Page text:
In Part II, I’ll focus on why advertisers (and their traditional affiliate network helpers) aren’t leveraging the new, social cost-per-action affiliate realm to drive sales and leads. We’ll examine why this is, what they’re missing out on (who is eating their lunch — or, in the case of networks, who makes a good acquisition target!), how they can get in-the-game and what investments they should be making.

This is part of a MULTI-PART SERIES (see Part II here).

Jeff Molander
Jeff Molander

Jeff Molander is the authority on starting sales conversations online. He teaches a proven, effective and repeatable communications process to spark buyers curiosity about what you're selling. He's a sought-after sales prospecting trainer to individual reps, teams of sellers and small businesses owners across the globe. He's an accomplished entrepreneur, having co-founded the Google Affiliate Network and what is today the Performics division of Publicis Groupe.

Jeff also serves as adjunct digital marketing faculty at Loyola University’s school of business. His book, Off The Hook Marketing: How to Make Social Media Sell for You, is first to offer businesses a clear, practical way to create leads and sales with platforms like Facebook, LinkedIn, YouTube and blogs.

Jeff Molander is the authority on starting sales conversations online. He teaches a proven, effective and repeatable communications process to spark buyers curiosity about what you're selling. He's a sought-after sales prospecting trainer to individual reps, teams of sellers and small businesses owners across the globe. He's an accomplished entrepreneur, having co-founded the Google Affiliate Network and what is today the Performics division of Publicis Groupe.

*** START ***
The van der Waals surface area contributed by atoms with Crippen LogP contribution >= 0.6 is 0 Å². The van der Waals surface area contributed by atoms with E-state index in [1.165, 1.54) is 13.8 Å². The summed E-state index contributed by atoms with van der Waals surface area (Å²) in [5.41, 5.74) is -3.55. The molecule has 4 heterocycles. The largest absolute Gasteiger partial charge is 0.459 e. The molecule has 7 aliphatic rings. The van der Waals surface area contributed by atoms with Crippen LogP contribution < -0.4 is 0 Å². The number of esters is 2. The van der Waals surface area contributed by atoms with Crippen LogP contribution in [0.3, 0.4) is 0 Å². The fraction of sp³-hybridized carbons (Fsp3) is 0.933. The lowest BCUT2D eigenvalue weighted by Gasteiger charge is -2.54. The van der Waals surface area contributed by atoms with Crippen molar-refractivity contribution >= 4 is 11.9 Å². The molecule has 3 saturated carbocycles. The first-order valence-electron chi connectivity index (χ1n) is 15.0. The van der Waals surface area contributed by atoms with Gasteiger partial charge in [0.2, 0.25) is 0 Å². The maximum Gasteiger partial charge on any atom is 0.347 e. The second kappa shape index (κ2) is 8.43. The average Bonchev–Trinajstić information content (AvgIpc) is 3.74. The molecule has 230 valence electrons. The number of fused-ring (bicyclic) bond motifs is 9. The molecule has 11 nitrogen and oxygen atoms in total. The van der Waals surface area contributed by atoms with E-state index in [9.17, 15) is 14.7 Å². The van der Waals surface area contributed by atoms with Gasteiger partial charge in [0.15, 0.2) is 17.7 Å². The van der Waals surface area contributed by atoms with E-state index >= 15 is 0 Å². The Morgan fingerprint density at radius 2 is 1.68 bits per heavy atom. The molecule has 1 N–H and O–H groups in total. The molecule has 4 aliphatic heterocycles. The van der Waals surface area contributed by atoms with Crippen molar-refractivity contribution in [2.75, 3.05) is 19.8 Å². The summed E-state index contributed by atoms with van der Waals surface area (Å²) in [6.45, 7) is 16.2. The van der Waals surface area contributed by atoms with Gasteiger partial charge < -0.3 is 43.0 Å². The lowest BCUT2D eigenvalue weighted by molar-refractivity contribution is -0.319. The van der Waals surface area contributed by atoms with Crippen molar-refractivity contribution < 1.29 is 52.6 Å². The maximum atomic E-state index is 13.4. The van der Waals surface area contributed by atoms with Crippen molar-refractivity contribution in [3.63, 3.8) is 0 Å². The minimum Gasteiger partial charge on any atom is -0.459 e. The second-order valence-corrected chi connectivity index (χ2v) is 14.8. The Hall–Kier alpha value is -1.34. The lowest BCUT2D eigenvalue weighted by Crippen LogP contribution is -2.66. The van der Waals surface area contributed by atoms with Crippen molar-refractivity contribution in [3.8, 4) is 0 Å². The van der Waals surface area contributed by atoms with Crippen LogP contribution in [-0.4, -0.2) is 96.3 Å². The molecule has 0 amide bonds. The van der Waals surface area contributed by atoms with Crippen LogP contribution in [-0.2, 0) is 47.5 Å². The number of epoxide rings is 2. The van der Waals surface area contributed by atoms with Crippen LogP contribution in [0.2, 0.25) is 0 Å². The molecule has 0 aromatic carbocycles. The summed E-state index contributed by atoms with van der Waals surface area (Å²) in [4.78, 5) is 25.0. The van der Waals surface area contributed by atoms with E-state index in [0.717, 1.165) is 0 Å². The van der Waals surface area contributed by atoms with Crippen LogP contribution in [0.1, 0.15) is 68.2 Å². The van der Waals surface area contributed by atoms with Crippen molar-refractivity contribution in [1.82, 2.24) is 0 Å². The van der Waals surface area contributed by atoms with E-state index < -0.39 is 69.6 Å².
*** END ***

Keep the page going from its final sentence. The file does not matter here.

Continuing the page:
Jeff also serves as adjunct digital marketing faculty at Loyola University’s school of business. His book, Off The Hook Marketing: How to Make Social Media Sell for You, is first to offer businesses a clear, practical way to create leads and sales with platforms like Facebook, LinkedIn, YouTube and blogs.

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  • The danger here Jeff, is from what I understand about MLM, is that you were encouraged to recruit and market to your *friends*. Same as with that Fanista site. I don’t think *friends* appreciate being marketed too ever…after all, if I’m your friend why aren’t you passing a discount to me rather than earning a commission off me?

    Who are you going to trust with a recommendation? You’re friend who you know is actively pushing and marketing stuff….or just a friend who’s not really involved in marketing/promotion or even actively pushing recommendations.

    The whole pushing aspect from friends acquaintances is what turned people off of MLM, and if people start using the social sites to PUSH products on their friends, they’ll get turned off just as quickly.

    Now, if I’m looking for a product, and actively searching recommendations, well going online and finding a review site, or a blog talking about how a product is used from a stranger, might actually carry a higher level of trust. I don’t see that stranger pushing/marketing everyday, like I would see with my friend. I’m unconscious to the idea that the stranger is earning a commission, or even actively promoting a product.